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2021 Recruiting Profile: Brock Bowers, TE

A “Move TE” or H-Back with Athletic Upside

COLLEGE FOOTBALL: SEP 28 USC at Washington Photo by Michael Workman/Icon Sportswire via Getty Images

Note: This is the first in a series of recruiting profiles that I’ll be starting. They’ll be coming out periodically as recruits of interest make their way into the news. I’ll be posting them to a UWDP Recruiting Notebook stream that will be coming out shortly and that you can follow to stay up to date.

Brock Bowers (TE, 6’4” 220, Napa HS, CA)

A receiving or “move” TE/H-Back, Bowers has the size/speed combination and natural running ability to be a big play threat every time he touches the ball. Similar to Hunter Bryant, Bowers is not a prototypical in-line Y-TE in the mold of Otton, Dissly, or most of the other standout TEs that have played on Montlake. Instead, Bowers brings even more raw athleticism than Bryant to the TE/H-Back/jumbo-WR role. Having posted a verified 4.55s 40 and a 40-inch vertical at The Opening Regional last year, Bowers is in elite athletic company (for comparison, Bryant’s HS 40 was 4.86s). That athleticism translates to the field as a yards-after-catch (YAC) monster. While Bryant was a dynamic receiver for us, he was more likely to run through smaller defenders than to make defenders miss after the catch. Not Bowers. He seamlessly transitions from receiver to open field runner where he can put his wiggle and open field shiftiness to be use. He was even used as a RB and option pitch man for his HS team. Bryant is a good UW comp, but an even better comparison for Bowers might be former Oregon TE Colt Lyerla.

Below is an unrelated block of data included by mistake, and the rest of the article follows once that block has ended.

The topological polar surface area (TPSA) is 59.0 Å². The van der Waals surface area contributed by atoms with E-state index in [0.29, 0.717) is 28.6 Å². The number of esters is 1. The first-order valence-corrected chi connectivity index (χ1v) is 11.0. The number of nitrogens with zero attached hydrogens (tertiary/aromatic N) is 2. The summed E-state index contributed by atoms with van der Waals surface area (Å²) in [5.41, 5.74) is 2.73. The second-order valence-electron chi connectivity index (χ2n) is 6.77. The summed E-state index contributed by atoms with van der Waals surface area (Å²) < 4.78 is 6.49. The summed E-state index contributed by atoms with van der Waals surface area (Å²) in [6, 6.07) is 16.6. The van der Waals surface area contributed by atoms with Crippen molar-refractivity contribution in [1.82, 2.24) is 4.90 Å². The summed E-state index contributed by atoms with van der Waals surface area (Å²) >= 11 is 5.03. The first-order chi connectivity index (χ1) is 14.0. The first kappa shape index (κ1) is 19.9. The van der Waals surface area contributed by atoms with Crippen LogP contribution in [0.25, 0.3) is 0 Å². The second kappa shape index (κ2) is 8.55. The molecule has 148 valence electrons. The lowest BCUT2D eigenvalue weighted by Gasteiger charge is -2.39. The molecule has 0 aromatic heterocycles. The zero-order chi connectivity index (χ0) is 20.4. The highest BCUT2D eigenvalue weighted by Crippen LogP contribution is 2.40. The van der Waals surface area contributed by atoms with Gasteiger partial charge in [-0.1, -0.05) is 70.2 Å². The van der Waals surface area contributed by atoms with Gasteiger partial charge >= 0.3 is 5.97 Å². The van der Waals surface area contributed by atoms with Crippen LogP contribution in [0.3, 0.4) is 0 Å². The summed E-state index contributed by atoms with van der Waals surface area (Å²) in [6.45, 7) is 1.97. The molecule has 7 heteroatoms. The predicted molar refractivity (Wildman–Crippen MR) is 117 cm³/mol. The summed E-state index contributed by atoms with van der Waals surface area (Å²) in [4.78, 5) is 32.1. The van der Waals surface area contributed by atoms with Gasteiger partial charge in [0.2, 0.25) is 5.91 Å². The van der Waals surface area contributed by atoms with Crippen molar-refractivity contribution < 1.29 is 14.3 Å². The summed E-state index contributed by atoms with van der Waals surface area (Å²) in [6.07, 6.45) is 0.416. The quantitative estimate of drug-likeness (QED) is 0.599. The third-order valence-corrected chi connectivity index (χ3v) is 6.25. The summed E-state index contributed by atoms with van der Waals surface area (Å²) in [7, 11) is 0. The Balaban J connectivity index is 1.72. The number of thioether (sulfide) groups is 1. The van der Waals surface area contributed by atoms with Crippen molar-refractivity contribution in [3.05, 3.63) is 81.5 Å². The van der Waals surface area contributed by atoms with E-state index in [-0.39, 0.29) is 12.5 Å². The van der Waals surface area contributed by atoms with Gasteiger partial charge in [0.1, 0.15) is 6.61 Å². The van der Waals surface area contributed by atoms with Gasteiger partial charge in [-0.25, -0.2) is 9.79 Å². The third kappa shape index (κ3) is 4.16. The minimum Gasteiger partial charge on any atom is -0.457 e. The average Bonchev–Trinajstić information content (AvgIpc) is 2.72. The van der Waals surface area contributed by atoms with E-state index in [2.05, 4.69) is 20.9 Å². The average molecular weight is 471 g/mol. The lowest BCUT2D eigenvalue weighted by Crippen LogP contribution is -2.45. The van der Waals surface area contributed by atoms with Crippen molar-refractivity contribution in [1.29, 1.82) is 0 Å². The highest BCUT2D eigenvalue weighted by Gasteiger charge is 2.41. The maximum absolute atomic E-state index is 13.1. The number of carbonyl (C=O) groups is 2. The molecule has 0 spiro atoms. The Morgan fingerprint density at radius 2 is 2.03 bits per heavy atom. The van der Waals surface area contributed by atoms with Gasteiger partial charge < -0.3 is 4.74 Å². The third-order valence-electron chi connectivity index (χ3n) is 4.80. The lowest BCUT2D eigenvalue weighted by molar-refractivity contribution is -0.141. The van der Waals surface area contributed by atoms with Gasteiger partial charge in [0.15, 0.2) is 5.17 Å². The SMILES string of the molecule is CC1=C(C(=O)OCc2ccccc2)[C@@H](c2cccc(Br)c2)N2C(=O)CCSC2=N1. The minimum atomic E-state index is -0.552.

The biggest question mark for Bowers is if he can develop enough as a blocker to be more than a jumbo WR. This was a concern at times for Bryant as well, and I suspect that it was one of the factors that contributed to him going undrafted. Bowers’ last independently verified measurements at The Opening put him at 6-3 215 lbs, and although I think he’s somewhere between the 247 Sports measurements (6-3, 225) and his Hudl measurements (6-4, 220) these days, he’s still quite a bit behind Bryant’s 6-2, 239 freshman listing or Caden Jumper’s 6-2, 250 listing. That’s not to diminish the handful of solid and physical blocking reps that I could find, and he certainly has the frame to add more weight, but he’ll have to navigate adding 20-25 lbs without significantly hampering his signature athleticism before he can take on the blocking assignments that are expected out of our TEs.

An interesting note that I made when watching tape was how he and Jumper played with the ball in their hands. Both are skilled runners rather than just receivers, and they can generate their own yards as play makers either breaking tackles or evading defenders. Whatever “move” TE/H-Back/FB/Utility role we are recruiting for in Donovan’s offense, I can see it being a featured play making position.